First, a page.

In highly partisan Washington, this may be one of the few issues that Democrats and Republicans could find common ground on.
President Donald Trump has offered similar rhetoric, promising not only tax breaks for companies that move back to the U.S. but also tariffs or other penalties for those that push jobs to China.
The Republicans' pandemic stimulus legislation released in July included a bill from Sen. Lindsey Graham, R-S.C., that would offer tax incentives for companies to retrofit domestic factories to produce personal protective equipment. The bill would allow those companies to repatriate intellectual property related to those products without a tax charge.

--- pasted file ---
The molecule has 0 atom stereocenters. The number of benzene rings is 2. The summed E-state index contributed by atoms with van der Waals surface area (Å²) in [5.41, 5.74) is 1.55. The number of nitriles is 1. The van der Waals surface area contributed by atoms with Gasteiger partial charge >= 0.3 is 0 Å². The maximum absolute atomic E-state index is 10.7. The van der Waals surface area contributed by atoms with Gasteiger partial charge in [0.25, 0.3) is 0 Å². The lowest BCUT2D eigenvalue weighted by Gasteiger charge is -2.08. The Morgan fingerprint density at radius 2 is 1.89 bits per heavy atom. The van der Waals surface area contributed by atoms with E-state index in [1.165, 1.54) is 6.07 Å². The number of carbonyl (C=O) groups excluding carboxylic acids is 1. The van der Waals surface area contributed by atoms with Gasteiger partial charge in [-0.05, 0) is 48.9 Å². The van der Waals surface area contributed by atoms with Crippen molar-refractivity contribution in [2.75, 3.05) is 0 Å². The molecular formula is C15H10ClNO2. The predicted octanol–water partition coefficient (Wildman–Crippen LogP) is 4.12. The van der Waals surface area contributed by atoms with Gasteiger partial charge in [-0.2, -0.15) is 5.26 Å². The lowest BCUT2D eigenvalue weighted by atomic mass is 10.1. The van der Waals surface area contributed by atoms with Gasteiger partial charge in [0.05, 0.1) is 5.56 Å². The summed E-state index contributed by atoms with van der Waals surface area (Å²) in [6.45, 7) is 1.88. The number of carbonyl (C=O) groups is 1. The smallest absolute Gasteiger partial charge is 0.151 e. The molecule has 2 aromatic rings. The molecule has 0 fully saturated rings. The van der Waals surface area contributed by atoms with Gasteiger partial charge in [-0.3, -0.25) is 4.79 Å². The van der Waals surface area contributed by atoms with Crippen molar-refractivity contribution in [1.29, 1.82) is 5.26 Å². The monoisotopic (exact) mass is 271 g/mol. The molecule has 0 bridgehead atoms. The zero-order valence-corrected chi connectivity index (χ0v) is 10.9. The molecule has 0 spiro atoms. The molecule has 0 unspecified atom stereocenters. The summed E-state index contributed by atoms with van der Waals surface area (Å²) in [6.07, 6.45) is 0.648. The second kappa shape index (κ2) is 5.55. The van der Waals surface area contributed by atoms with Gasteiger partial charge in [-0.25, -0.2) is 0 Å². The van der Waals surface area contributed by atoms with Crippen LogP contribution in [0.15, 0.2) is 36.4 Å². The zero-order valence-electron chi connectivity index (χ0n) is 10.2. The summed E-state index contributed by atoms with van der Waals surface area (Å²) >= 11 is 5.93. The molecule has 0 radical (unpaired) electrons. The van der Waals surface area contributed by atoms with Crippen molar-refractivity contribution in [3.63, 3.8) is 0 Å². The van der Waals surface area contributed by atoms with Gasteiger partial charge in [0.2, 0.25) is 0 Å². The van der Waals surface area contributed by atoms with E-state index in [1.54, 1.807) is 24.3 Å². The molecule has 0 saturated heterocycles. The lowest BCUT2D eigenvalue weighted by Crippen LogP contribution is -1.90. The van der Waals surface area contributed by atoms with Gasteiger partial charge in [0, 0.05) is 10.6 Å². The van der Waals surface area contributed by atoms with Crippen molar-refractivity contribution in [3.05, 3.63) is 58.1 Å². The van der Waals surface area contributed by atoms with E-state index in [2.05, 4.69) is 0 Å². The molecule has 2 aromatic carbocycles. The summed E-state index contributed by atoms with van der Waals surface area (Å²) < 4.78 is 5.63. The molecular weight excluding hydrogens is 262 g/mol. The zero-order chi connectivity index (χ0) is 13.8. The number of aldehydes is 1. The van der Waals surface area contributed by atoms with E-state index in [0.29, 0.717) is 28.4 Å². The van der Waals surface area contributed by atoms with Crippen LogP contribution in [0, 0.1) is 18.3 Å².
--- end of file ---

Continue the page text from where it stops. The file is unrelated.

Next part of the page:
"We've become captive to China," Graham said in a statement when he introduced the PPE bill. "This legislation will bring back the medical supply chain into the United States."
Graham's Republican South Carolina colleague, Sen. Tim Scott, introduced legislation in May that would expand opportunity zone tax credits for production of medical supplies.
Particularly in the case of pharmaceuticals, however, experts say a fully domestic supply chain is unrealistic, and likely undesirable as well.
"We could produce all of the drugs here, but unless we produce all of the components for the drugs, the production will bog down," said Jeff Schott, a senior fellow at the Peterson Institute for International Economics.